Worms That Turn Tarantulas Into Tiptoeing Zombies Discovered

Scientists in California have discovered a new species of worm capable of turning tarantulas into living 'zombies' and eating them from the inside out.

A team of scientists from the University of California, Riverside (UCR) was behind the new discovery the university announced Wednesday.

The research uncovered bizarre impacts that the worms have on their spider hosts prior to killing them, with strange tiptoeing behavior one of the documented side effects.

They decided to name the spider-eating worm after the Hollywood star Jeff Daniels, famous for his roles in Dumb and Dumber, 101 Dalmatians and The Martian.

Daniels also starred in the 1990 film Arachnophobia, where he helps protect a town from a spider infestation, a role seemingly behind the decision to officially name the new species Tarantobelus jeffdanielsi.

"His character in the film is a spider killer, which is exactly what these nematodes are," said UC Riverside parasitologist Adler Dillman, who led a team that discovered the nematode, in a press release.

The worm is a member of the nematodes family of worms, of which there are some 25,000 recorded species.

"I work with several other groups of parasitic nematodes and what surprised me most about Tarantobelus jeffdanielsi is that it doesn't seem to be anywhere inside of the tarantula except the oral cavity and sternum, just outside the oral cavity," Dillman told Newsweek.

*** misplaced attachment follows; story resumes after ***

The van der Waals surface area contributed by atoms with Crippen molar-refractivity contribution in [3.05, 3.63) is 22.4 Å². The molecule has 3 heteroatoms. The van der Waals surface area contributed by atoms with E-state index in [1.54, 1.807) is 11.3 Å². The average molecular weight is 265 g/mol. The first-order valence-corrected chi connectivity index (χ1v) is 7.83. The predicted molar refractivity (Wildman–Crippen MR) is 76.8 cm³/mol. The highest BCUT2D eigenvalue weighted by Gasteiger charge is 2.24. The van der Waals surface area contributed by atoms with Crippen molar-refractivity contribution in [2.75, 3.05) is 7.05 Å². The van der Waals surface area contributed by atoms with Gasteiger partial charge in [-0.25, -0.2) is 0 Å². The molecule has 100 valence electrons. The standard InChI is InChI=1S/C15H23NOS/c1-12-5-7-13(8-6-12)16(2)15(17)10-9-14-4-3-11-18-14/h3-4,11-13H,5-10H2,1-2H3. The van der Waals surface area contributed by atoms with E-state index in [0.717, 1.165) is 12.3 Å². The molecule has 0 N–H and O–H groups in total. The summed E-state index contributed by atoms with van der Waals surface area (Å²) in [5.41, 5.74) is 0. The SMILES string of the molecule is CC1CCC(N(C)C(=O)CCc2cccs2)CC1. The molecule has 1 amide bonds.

"None, however, apart from this new species, are known to infect tarantulas in the way that Tarantobelus jeffdanielsi evidently can."

Daniels himself has since been made aware of the honor.

Speaking about his name's new frontier in the academia of biology, Daniel told UCR:

"When I first heard a new species of nematode had been named after me, I thought, 'Why? Is there a resemblance?' Honestly, I was honored by their homage to me and Arachnophobia. Made me smile. And of course, in Hollywood, you haven't really made it until you've been recognized by those in the field of parasitology."

The UCR team's work on the new, tarantula-eating worms was published in the Journal of Parasitology recently and detailed some remarkable findings.

Their research examining what happens to tarantulas infected with the worms uncovered details of how the nematodes kill the big spiders gradually after infestation, causing them to exhibit strange behavior such as standing on tiptoes and refusing to eat.

"We don't know how T. jeffdanielsi causes these behavioral changes in the tarantulas. We notice that the tarantulas display itching behavior when exposed to the nematodes," Dillman told Newsweek.

"They begin grooming like they don't want to have the nematodes on their body. It is likely that T. jeffdanielsi is associated with bacteria, and the bacteria may be involved in the behavioral changes and the paralysis of the chelicerae that we observe. Certainly more research is needed."

Also shrouded in mystery is how the worms can alter tarantula behavior in this way, paving the way for more research.

"Nematodes have been around for hundreds of millions of years. They've evolved to infect every kind of host on the planet including humans," Dillman said. "Any animal you know of on planet Earth, there's a nematode that can infect it."

This article has been updated to include additional quotes from Adler Dillman.

Tarantula infected with
A tarantula visibly infected with a jeffdanielsi worm. The parasites cause the spiders to behave in strange ways including moving on their tip-toes and not eating. Adler Dillman/UCR